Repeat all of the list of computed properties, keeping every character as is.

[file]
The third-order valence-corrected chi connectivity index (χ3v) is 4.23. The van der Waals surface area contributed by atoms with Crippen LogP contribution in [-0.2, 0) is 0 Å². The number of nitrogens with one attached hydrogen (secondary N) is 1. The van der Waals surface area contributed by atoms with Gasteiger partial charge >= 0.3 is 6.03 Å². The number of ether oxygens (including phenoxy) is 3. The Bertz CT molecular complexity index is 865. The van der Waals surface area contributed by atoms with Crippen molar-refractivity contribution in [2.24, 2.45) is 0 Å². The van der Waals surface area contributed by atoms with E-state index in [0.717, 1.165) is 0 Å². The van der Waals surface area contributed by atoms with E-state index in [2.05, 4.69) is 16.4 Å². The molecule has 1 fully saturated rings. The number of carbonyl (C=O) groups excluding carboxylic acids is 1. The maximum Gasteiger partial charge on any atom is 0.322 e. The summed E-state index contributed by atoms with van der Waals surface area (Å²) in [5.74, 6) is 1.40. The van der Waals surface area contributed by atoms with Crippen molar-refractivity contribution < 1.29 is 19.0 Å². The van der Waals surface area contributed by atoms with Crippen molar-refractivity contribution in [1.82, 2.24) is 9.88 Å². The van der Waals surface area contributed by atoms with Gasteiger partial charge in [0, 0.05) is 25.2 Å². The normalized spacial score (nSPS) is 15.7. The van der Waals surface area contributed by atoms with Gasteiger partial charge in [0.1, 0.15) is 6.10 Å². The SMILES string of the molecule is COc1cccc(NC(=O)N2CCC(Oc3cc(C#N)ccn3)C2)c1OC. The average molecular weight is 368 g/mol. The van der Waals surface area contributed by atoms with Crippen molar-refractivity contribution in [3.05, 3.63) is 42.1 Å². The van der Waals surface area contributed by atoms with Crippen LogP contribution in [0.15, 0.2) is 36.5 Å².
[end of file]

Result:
The third-order valence-corrected chi connectivity index (χ3v) is 4.23. The van der Waals surface area contributed by atoms with Crippen LogP contribution in [-0.2, 0) is 0 Å². The number of nitrogens with one attached hydrogen (secondary N) is 1. The van der Waals surface area contributed by atoms with Gasteiger partial charge >= 0.3 is 6.03 Å². The number of ether oxygens (including phenoxy) is 3. The Bertz CT molecular complexity index is 865. The van der Waals surface area contributed by atoms with Crippen molar-refractivity contribution in [2.24, 2.45) is 0 Å². The van der Waals surface area contributed by atoms with E-state index in [0.717, 1.165) is 0 Å². The van der Waals surface area contributed by atoms with E-state index in [2.05, 4.69) is 16.4 Å². The molecule has 1 fully saturated rings. The number of carbonyl (C=O) groups excluding carboxylic acids is 1. The maximum Gasteiger partial charge on any atom is 0.322 e. The summed E-state index contributed by atoms with van der Waals surface area (Å²) in [5.74, 6) is 1.40. The van der Waals surface area contributed by atoms with Crippen molar-refractivity contribution < 1.29 is 19.0 Å². The van der Waals surface area contributed by atoms with Crippen molar-refractivity contribution in [1.82, 2.24) is 9.88 Å². The van der Waals surface area contributed by atoms with Gasteiger partial charge in [0, 0.05) is 25.2 Å². The normalized spacial score (nSPS) is 15.7. The van der Waals surface area contributed by atoms with Gasteiger partial charge in [0.1, 0.15) is 6.10 Å². The SMILES string of the molecule is COc1cccc(NC(=O)N2CCC(Oc3cc(C#N)ccn3)C2)c1OC. The average molecular weight is 368 g/mol. The van der Waals surface area contributed by atoms with Crippen molar-refractivity contribution in [3.05, 3.63) is 42.1 Å². The van der Waals surface area contributed by atoms with Crippen LogP contribution in [0.15, 0.2) is 36.5 Å².